However, there are also choices that affect your affinity with certain characters, which influences the Battle Backup they can provide in combat. You'll get opportunities to raise affinity throughout the story and on your own time in two phases: Exploration and Free Action. Explorations are all about investigating and looking out for clues to advance the story. During this time, you can talk to other characters to raise affinity and use your camera to hunt down bonus battles and items. There's also Free Battles you can do to earn some experience and items if you feel that you're lacking in power. You can take these sections at your own pace and move on when you're ready. Free Action, however, gives you a set number of interactions before the story advances, so you'll have to spend your time wisely as these parts give you better items and raise affinity faster.

I love this system as what you do in the visual novel sections affects how you do in battle. Your greatest friend is your greatest ally on the battlefield, and it makes what you do matter more. Would you rather improve the affinity of a few characters or many? What dialogue would you choose to get the best Digimon evolution? Is it worth the type of ending you get? All of this works together to make a better experience. However, I did find myself thinking more in numbers and optimisation rather than paying attention to the story at times.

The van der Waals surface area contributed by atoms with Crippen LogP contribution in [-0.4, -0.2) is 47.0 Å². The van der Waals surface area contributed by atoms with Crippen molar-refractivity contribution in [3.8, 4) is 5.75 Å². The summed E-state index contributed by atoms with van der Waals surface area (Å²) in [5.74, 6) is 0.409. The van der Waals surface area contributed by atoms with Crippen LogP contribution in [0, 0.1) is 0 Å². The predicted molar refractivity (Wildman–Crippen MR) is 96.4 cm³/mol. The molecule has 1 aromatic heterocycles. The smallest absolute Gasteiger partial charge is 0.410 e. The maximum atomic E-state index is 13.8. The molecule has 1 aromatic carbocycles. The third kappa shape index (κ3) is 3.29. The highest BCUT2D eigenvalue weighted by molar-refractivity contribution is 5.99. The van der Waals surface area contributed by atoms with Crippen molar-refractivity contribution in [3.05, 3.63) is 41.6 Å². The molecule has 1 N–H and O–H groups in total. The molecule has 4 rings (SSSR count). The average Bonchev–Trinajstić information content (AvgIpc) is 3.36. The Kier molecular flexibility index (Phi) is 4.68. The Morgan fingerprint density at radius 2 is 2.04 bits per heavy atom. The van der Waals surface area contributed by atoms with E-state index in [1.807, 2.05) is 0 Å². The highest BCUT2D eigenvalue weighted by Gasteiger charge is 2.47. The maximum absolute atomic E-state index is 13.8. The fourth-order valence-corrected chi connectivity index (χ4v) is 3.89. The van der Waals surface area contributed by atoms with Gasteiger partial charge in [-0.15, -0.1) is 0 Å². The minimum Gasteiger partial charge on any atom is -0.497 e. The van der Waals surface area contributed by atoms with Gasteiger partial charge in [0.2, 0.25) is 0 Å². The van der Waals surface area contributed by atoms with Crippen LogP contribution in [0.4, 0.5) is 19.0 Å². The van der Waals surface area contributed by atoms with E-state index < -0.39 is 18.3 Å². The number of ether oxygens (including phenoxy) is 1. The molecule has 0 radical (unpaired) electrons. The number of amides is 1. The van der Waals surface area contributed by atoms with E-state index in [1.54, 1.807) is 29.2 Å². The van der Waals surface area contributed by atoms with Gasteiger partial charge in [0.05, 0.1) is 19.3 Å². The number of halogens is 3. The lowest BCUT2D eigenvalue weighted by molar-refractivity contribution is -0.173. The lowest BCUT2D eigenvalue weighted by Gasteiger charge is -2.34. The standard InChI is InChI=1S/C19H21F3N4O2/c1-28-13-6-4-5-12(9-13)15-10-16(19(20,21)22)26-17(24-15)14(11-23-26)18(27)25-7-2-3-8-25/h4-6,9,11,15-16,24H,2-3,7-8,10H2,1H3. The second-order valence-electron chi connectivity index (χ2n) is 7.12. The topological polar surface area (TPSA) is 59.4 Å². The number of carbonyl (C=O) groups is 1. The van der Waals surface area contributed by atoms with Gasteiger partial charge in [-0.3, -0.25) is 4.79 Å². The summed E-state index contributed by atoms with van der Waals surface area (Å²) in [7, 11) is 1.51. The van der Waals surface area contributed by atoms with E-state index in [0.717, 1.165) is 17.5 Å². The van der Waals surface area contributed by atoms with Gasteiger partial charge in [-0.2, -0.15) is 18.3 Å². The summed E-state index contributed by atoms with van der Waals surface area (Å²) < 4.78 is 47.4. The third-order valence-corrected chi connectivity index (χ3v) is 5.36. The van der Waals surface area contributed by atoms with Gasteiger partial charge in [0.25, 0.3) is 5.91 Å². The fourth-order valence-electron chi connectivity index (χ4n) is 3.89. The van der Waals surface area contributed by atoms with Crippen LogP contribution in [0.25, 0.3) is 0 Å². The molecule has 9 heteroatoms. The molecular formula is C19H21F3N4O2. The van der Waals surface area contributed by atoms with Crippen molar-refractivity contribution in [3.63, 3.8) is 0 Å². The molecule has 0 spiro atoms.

The graphics are quite lovely to look at. The various areas you can visit throughout the game are masterfully done, combining both flat sprites and 3D assets to give these places life. While in the visual novel sections, the camera is dynamic and moves from one character to another when talking, which I enjoyed. None of the characters have 3D models, but it at least makes it seem like you’re having conversations in real areas with space. As for the music, I’d describe it as more atmospheric, with the main theme forgoing anything bombastic and adventurous for a more subdued piano tune that makes it feel a little sombre. I felt it was more appropriate for the type of story that is being told here, but there aren’t that many memorable tracks I would listen to outside of play sessions.